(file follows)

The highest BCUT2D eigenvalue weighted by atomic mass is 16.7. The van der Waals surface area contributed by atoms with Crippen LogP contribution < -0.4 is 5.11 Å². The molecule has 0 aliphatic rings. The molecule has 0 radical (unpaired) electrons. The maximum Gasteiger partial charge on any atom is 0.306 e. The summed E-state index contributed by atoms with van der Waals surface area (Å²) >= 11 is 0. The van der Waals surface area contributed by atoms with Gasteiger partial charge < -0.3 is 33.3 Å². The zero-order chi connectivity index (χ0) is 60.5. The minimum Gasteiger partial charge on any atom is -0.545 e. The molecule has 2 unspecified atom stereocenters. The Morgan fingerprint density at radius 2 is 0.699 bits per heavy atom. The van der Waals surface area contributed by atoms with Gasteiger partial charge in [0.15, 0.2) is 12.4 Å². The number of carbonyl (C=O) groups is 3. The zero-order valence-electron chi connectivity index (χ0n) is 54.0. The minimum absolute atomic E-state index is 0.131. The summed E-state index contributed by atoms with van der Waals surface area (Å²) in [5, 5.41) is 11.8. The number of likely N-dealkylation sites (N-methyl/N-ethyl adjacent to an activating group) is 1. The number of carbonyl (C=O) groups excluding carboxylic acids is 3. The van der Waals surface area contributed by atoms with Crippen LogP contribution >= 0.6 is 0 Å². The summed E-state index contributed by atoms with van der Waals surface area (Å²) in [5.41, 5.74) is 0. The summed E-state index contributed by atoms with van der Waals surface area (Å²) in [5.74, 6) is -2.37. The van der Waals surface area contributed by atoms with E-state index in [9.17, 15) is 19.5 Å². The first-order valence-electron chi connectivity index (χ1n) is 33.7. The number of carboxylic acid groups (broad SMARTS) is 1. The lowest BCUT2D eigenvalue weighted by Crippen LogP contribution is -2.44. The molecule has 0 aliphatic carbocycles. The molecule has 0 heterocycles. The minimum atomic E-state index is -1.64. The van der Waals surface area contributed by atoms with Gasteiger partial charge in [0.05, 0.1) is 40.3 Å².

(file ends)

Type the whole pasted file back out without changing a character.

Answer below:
The highest BCUT2D eigenvalue weighted by atomic mass is 16.7. The van der Waals surface area contributed by atoms with Crippen LogP contribution < -0.4 is 5.11 Å². The molecule has 0 aliphatic rings. The molecule has 0 radical (unpaired) electrons. The maximum Gasteiger partial charge on any atom is 0.306 e. The summed E-state index contributed by atoms with van der Waals surface area (Å²) >= 11 is 0. The van der Waals surface area contributed by atoms with Gasteiger partial charge < -0.3 is 33.3 Å². The zero-order chi connectivity index (χ0) is 60.5. The minimum Gasteiger partial charge on any atom is -0.545 e. The molecule has 2 unspecified atom stereocenters. The Morgan fingerprint density at radius 2 is 0.699 bits per heavy atom. The van der Waals surface area contributed by atoms with Gasteiger partial charge in [0.15, 0.2) is 12.4 Å². The number of carbonyl (C=O) groups is 3. The zero-order valence-electron chi connectivity index (χ0n) is 54.0. The minimum absolute atomic E-state index is 0.131. The summed E-state index contributed by atoms with van der Waals surface area (Å²) in [5, 5.41) is 11.8. The number of likely N-dealkylation sites (N-methyl/N-ethyl adjacent to an activating group) is 1. The number of carbonyl (C=O) groups excluding carboxylic acids is 3. The van der Waals surface area contributed by atoms with Crippen LogP contribution >= 0.6 is 0 Å². The summed E-state index contributed by atoms with van der Waals surface area (Å²) in [5.41, 5.74) is 0. The summed E-state index contributed by atoms with van der Waals surface area (Å²) in [5.74, 6) is -2.37. The van der Waals surface area contributed by atoms with E-state index in [9.17, 15) is 19.5 Å². The first-order valence-electron chi connectivity index (χ1n) is 33.7. The number of carboxylic acid groups (broad SMARTS) is 1. The lowest BCUT2D eigenvalue weighted by Crippen LogP contribution is -2.44. The molecule has 0 aliphatic carbocycles. The molecule has 0 heterocycles. The minimum atomic E-state index is -1.64. The van der Waals surface area contributed by atoms with Gasteiger partial charge in [0.05, 0.1) is 40.3 Å².